The pandemic and its aftermath, and more recently the war in Ukraine, have created a world of rising inflation and supply-chain imbalances that is profoundly disrupting the semiconductor industry, giving way to worldwide shortages of chips and advanced microprocessors. The trend towards economic nationalism that predated the pandemic has also contributed to the increasingly geopolitical slant affecting the competitive dynamics in this technology market segment. Moreover, the application of artificial intelligence (AI) and machine learning (ML) has become a fundamental driver of the semiconductor industry, and China is fast becoming a leading power in AI applications. New US restrictions on the sale of AI chips to China demonstrate the strategic importance of AI for national economies to reach their digitization potential.
On October 7, the US announced a fresh set of restrictions on the sale of AI chips to China, a move that quickly led to a fall in the shares of chip manufacturers NVIDIA and AMD. Because of their high capital requirements, semiconductor companies move in a fiercely competitive environment, where the race to innovate and shorten production cycles can be cutthroat. The stakes are high, and as technology companies fight to increase productivity within research, chip design, and manufacturing, while simultaneously accelerating time to market, AI and ML are important tools in this value chain, contributing between $5-$8 billion annually to earnings at semiconductor companies.
Geopolitical considerations complicate the semiconductor picture
Geopolitical considerations are further complicating the picture. The US is concerned about dependence on semiconductors manufactured by Taiwan, which accounts for 20% of global wafer fabrication capacity, and 92% capacity for advanced chips. Conversely, US restrictions are also a major obstacle to China’s technological industry, which depends on the US and aligned countries for chip designs and manufacturing equipment.
Meanwhile, in the EU and the US, plans to open new manufacturing facilities are continuing apace, in a frantic race to gain advantage after decades of underinvestment. The last year has seen two pieces of legislation aimed at improving competitiveness: On February 8, the European Commission launched the EU Chips Act, to boost domestic semiconductor manufacturing and R&D through investments of EUR43 billion; on July 28, the US passed the Chips and Science Act, to protect the country against semiconductor supply shortages with the help of subsidies worth $52 billion.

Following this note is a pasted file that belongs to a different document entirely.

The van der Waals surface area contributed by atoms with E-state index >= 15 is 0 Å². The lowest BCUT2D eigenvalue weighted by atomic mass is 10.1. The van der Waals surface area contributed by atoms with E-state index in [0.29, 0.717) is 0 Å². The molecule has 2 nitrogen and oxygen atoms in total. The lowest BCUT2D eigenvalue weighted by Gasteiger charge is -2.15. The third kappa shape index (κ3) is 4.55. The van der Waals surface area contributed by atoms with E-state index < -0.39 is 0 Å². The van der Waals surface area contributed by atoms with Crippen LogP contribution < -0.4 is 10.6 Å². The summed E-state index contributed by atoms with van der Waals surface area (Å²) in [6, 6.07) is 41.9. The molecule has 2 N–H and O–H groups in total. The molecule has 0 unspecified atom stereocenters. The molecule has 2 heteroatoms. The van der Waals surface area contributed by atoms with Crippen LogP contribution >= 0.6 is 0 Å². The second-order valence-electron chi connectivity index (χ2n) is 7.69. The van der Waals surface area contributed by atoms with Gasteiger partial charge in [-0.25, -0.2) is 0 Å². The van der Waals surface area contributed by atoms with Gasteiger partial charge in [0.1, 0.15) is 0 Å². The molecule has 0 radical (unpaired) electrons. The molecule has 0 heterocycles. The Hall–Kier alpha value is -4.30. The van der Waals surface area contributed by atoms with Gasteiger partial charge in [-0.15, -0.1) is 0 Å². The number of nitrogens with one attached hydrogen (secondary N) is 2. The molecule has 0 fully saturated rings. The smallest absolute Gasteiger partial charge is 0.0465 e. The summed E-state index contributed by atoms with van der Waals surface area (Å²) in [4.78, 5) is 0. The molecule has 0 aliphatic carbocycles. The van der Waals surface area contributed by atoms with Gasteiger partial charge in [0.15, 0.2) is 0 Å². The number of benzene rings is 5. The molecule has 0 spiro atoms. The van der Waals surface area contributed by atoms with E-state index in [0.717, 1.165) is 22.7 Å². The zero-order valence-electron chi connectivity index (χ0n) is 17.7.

Chipmakers take advantage
Chipmakers have been quick to take advantage of these measures, with Intel establishing mega fab production facilities in the EU and the US. Last March, the company announced investments of up to EUR80 billion in the EU over the next ten years, in both R&D and manufacturing, including an initial EUR17 billion in a mega fab in Germany, and a new R&D and design hub in France, as well as R&D, manufacturing, and foundry services in Ireland, Italy, Poland, and Spain. Intel is also opening new manufacturing plants in the US, with a $20 billion investment in two fabs in Arizona. The company also wants to be a major provider of foundry capacity in the US and Europe to serve customers globally.
Smaller players such as Dutch STMicroelectronics are also opening new facilities. The company recently announced that it is investing EUR730 million to build a chip materials plant in Italy, and signed an agreement with GF (formerly GlobalFoundries) to jointly build a 300mm semiconductor fab in France. However, and while Europe has unique advantages in chip design, with Dutch ASML the sole global producer of lithographic technology from which chip production templates are made, the much larger sums of money being directed to chip design and manufacture in countries such as the US, South Korea, and Japan, signal challenges ahead.
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The chips are down in the semiconductor ‘wars’
For the time being, the tug of war over semiconductors, and especially between the US and China, continues unabated. This has put Taiwanese TSMC in a tricky position. China’s political stance towards Taiwan, which has been growing increasingly aggressive in the last 12 months, means the company seeks to be in good terms with Washington while continuing to build relationships in every international market, a delicate balancing act.
Meanwhile, NVIDIA just released its A800 graphic processing unit as another alternative product to the NVIDIA A100 GPU for customers in China, which meets the US government’s clear test for reduced export control. Despite the current uncertainty, one possible long-term consequence of this high-stakes geopolitical game is a nimbler, more innovative semiconductor market.